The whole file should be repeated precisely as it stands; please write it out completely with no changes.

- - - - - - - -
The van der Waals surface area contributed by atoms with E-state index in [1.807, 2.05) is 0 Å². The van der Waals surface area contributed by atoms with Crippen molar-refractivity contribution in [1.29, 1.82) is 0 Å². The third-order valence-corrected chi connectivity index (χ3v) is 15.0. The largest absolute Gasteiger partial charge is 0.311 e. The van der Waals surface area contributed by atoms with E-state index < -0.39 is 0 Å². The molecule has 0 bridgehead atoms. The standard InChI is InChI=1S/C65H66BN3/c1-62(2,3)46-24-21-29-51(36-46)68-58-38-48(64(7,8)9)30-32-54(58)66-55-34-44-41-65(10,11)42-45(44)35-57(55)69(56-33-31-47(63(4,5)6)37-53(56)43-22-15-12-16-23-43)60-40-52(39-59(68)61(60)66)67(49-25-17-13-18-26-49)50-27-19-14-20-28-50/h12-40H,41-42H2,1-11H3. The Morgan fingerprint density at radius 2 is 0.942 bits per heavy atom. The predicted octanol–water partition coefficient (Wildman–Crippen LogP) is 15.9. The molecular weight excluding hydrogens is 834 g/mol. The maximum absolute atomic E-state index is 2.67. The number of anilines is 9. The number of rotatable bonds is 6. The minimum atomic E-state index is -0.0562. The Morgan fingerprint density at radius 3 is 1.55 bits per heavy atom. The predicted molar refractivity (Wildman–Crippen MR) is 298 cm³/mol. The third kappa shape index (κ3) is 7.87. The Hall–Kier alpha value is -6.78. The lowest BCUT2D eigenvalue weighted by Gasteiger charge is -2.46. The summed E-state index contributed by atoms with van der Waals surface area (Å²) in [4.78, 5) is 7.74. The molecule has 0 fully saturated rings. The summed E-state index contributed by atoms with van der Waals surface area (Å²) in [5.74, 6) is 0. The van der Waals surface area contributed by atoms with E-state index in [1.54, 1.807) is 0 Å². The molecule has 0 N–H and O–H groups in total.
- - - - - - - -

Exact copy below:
The van der Waals surface area contributed by atoms with E-state index in [1.807, 2.05) is 0 Å². The van der Waals surface area contributed by atoms with Crippen molar-refractivity contribution in [1.29, 1.82) is 0 Å². The third-order valence-corrected chi connectivity index (χ3v) is 15.0. The largest absolute Gasteiger partial charge is 0.311 e. The van der Waals surface area contributed by atoms with E-state index < -0.39 is 0 Å². The molecule has 0 bridgehead atoms. The standard InChI is InChI=1S/C65H66BN3/c1-62(2,3)46-24-21-29-51(36-46)68-58-38-48(64(7,8)9)30-32-54(58)66-55-34-44-41-65(10,11)42-45(44)35-57(55)69(56-33-31-47(63(4,5)6)37-53(56)43-22-15-12-16-23-43)60-40-52(39-59(68)61(60)66)67(49-25-17-13-18-26-49)50-27-19-14-20-28-50/h12-40H,41-42H2,1-11H3. The Morgan fingerprint density at radius 2 is 0.942 bits per heavy atom. The predicted octanol–water partition coefficient (Wildman–Crippen LogP) is 15.9. The molecular weight excluding hydrogens is 834 g/mol. The maximum absolute atomic E-state index is 2.67. The number of anilines is 9. The number of rotatable bonds is 6. The minimum atomic E-state index is -0.0562. The Morgan fingerprint density at radius 3 is 1.55 bits per heavy atom. The predicted molar refractivity (Wildman–Crippen MR) is 298 cm³/mol. The third kappa shape index (κ3) is 7.87. The Hall–Kier alpha value is -6.78. The lowest BCUT2D eigenvalue weighted by Gasteiger charge is -2.46. The summed E-state index contributed by atoms with van der Waals surface area (Å²) in [4.78, 5) is 7.74. The molecule has 0 fully saturated rings. The summed E-state index contributed by atoms with van der Waals surface area (Å²) in [5.74, 6) is 0. The van der Waals surface area contributed by atoms with E-state index in [1.54, 1.807) is 0 Å². The molecule has 0 N–H and O–H groups in total.